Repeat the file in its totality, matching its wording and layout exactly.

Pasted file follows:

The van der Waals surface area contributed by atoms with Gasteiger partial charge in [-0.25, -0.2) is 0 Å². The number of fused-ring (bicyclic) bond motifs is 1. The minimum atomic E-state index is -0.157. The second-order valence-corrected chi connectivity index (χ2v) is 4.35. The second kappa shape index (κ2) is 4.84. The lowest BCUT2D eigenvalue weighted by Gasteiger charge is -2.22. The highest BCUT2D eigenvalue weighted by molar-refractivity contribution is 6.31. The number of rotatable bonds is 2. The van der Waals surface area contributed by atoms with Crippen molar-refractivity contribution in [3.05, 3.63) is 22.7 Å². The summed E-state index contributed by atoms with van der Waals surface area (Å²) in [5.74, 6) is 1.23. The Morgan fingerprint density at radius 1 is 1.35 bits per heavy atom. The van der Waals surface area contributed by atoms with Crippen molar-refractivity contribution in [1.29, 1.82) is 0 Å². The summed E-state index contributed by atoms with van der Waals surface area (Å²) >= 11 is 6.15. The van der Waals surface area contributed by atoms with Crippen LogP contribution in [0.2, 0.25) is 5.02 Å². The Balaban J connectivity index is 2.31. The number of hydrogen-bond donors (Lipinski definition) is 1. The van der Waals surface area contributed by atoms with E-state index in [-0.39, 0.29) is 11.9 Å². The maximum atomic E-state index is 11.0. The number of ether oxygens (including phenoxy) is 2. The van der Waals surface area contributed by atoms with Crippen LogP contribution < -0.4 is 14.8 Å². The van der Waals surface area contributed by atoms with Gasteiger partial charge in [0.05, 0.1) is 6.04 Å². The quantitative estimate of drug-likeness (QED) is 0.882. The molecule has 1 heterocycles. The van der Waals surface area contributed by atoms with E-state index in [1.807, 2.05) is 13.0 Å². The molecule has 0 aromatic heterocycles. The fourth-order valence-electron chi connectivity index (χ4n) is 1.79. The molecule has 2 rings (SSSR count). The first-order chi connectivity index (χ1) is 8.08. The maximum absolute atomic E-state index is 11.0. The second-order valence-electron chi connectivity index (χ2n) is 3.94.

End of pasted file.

The van der Waals surface area contributed by atoms with Gasteiger partial charge in [-0.25, -0.2) is 0 Å². The number of fused-ring (bicyclic) bond motifs is 1. The minimum atomic E-state index is -0.157. The second-order valence-corrected chi connectivity index (χ2v) is 4.35. The second kappa shape index (κ2) is 4.84. The lowest BCUT2D eigenvalue weighted by Gasteiger charge is -2.22. The highest BCUT2D eigenvalue weighted by molar-refractivity contribution is 6.31. The number of rotatable bonds is 2. The van der Waals surface area contributed by atoms with Crippen molar-refractivity contribution in [3.05, 3.63) is 22.7 Å². The summed E-state index contributed by atoms with van der Waals surface area (Å²) in [5.74, 6) is 1.23. The Morgan fingerprint density at radius 1 is 1.35 bits per heavy atom. The van der Waals surface area contributed by atoms with Crippen molar-refractivity contribution in [1.29, 1.82) is 0 Å². The summed E-state index contributed by atoms with van der Waals surface area (Å²) >= 11 is 6.15. The van der Waals surface area contributed by atoms with Crippen LogP contribution in [0.2, 0.25) is 5.02 Å². The Balaban J connectivity index is 2.31. The number of hydrogen-bond donors (Lipinski definition) is 1. The van der Waals surface area contributed by atoms with E-state index in [-0.39, 0.29) is 11.9 Å². The maximum atomic E-state index is 11.0. The number of ether oxygens (including phenoxy) is 2. The van der Waals surface area contributed by atoms with Crippen LogP contribution < -0.4 is 14.8 Å². The van der Waals surface area contributed by atoms with Gasteiger partial charge in [0.05, 0.1) is 6.04 Å². The quantitative estimate of drug-likeness (QED) is 0.882. The molecule has 1 heterocycles. The van der Waals surface area contributed by atoms with E-state index in [1.807, 2.05) is 13.0 Å². The molecule has 0 aromatic heterocycles. The fourth-order valence-electron chi connectivity index (χ4n) is 1.79. The molecule has 2 rings (SSSR count). The first-order chi connectivity index (χ1) is 8.08. The maximum absolute atomic E-state index is 11.0. The second-order valence-electron chi connectivity index (χ2n) is 3.94.